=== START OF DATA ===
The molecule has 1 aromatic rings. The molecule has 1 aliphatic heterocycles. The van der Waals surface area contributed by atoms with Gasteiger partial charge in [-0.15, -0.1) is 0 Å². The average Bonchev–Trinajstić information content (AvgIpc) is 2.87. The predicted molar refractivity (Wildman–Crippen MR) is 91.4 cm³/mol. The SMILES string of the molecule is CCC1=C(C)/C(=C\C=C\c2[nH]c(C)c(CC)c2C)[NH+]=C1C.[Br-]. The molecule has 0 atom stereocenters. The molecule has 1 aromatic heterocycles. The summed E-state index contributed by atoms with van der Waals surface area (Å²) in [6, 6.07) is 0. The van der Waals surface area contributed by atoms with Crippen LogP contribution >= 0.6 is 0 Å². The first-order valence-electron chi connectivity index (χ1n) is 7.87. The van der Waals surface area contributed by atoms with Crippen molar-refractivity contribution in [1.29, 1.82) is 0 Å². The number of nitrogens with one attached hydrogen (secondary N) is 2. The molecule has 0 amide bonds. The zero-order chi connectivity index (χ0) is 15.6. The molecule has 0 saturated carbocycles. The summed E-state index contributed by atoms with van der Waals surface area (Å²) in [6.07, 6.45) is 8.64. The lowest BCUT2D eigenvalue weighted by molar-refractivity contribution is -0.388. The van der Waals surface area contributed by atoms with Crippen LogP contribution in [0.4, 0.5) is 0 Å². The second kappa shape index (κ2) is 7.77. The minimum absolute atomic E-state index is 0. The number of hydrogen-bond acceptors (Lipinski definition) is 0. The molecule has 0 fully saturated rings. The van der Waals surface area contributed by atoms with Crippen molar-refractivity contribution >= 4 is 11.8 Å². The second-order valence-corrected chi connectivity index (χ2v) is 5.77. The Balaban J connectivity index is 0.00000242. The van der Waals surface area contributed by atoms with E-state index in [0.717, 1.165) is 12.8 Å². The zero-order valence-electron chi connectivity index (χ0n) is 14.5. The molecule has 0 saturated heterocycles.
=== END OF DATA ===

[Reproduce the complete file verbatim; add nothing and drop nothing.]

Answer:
The molecule has 1 aromatic rings. The molecule has 1 aliphatic heterocycles. The van der Waals surface area contributed by atoms with Gasteiger partial charge in [-0.15, -0.1) is 0 Å². The average Bonchev–Trinajstić information content (AvgIpc) is 2.87. The predicted molar refractivity (Wildman–Crippen MR) is 91.4 cm³/mol. The SMILES string of the molecule is CCC1=C(C)/C(=C\C=C\c2[nH]c(C)c(CC)c2C)[NH+]=C1C.[Br-]. The molecule has 0 atom stereocenters. The molecule has 1 aromatic heterocycles. The summed E-state index contributed by atoms with van der Waals surface area (Å²) in [6, 6.07) is 0. The van der Waals surface area contributed by atoms with Crippen LogP contribution >= 0.6 is 0 Å². The first-order valence-electron chi connectivity index (χ1n) is 7.87. The van der Waals surface area contributed by atoms with Crippen molar-refractivity contribution in [1.29, 1.82) is 0 Å². The number of nitrogens with one attached hydrogen (secondary N) is 2. The molecule has 0 amide bonds. The zero-order chi connectivity index (χ0) is 15.6. The molecule has 0 saturated carbocycles. The summed E-state index contributed by atoms with van der Waals surface area (Å²) in [6.07, 6.45) is 8.64. The lowest BCUT2D eigenvalue weighted by molar-refractivity contribution is -0.388. The van der Waals surface area contributed by atoms with Crippen LogP contribution in [0.4, 0.5) is 0 Å². The second kappa shape index (κ2) is 7.77. The minimum absolute atomic E-state index is 0. The number of hydrogen-bond acceptors (Lipinski definition) is 0. The molecule has 0 fully saturated rings. The van der Waals surface area contributed by atoms with Crippen molar-refractivity contribution >= 4 is 11.8 Å². The second-order valence-corrected chi connectivity index (χ2v) is 5.77. The Balaban J connectivity index is 0.00000242. The van der Waals surface area contributed by atoms with E-state index in [0.717, 1.165) is 12.8 Å². The zero-order valence-electron chi connectivity index (χ0n) is 14.5. The molecule has 0 saturated heterocycles.